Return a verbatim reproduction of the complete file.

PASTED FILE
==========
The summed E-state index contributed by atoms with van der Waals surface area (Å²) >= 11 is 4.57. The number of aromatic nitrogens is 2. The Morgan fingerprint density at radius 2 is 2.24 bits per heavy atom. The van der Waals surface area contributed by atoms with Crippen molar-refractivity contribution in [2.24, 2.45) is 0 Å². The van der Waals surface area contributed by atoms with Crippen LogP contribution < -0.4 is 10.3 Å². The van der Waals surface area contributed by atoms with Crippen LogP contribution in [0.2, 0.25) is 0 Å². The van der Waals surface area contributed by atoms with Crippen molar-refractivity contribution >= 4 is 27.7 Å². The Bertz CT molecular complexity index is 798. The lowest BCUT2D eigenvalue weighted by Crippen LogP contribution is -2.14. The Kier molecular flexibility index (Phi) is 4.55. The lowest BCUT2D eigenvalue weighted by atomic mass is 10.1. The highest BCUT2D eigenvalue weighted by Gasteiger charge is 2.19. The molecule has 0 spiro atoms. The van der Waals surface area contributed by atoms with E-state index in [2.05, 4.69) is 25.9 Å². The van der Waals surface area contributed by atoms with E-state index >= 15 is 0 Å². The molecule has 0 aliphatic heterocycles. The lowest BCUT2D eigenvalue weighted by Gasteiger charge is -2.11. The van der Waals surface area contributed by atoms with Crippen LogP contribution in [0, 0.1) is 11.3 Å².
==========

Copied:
The summed E-state index contributed by atoms with van der Waals surface area (Å²) >= 11 is 4.57. The number of aromatic nitrogens is 2. The Morgan fingerprint density at radius 2 is 2.24 bits per heavy atom. The van der Waals surface area contributed by atoms with Crippen molar-refractivity contribution in [2.24, 2.45) is 0 Å². The van der Waals surface area contributed by atoms with Crippen LogP contribution < -0.4 is 10.3 Å². The van der Waals surface area contributed by atoms with Crippen LogP contribution in [0.2, 0.25) is 0 Å². The van der Waals surface area contributed by atoms with Crippen molar-refractivity contribution >= 4 is 27.7 Å². The Bertz CT molecular complexity index is 798. The lowest BCUT2D eigenvalue weighted by Crippen LogP contribution is -2.14. The Kier molecular flexibility index (Phi) is 4.55. The lowest BCUT2D eigenvalue weighted by atomic mass is 10.1. The highest BCUT2D eigenvalue weighted by Gasteiger charge is 2.19. The molecule has 0 spiro atoms. The van der Waals surface area contributed by atoms with E-state index in [2.05, 4.69) is 25.9 Å². The van der Waals surface area contributed by atoms with E-state index >= 15 is 0 Å². The molecule has 0 aliphatic heterocycles. The lowest BCUT2D eigenvalue weighted by Gasteiger charge is -2.11. The van der Waals surface area contributed by atoms with Crippen LogP contribution in [0, 0.1) is 11.3 Å².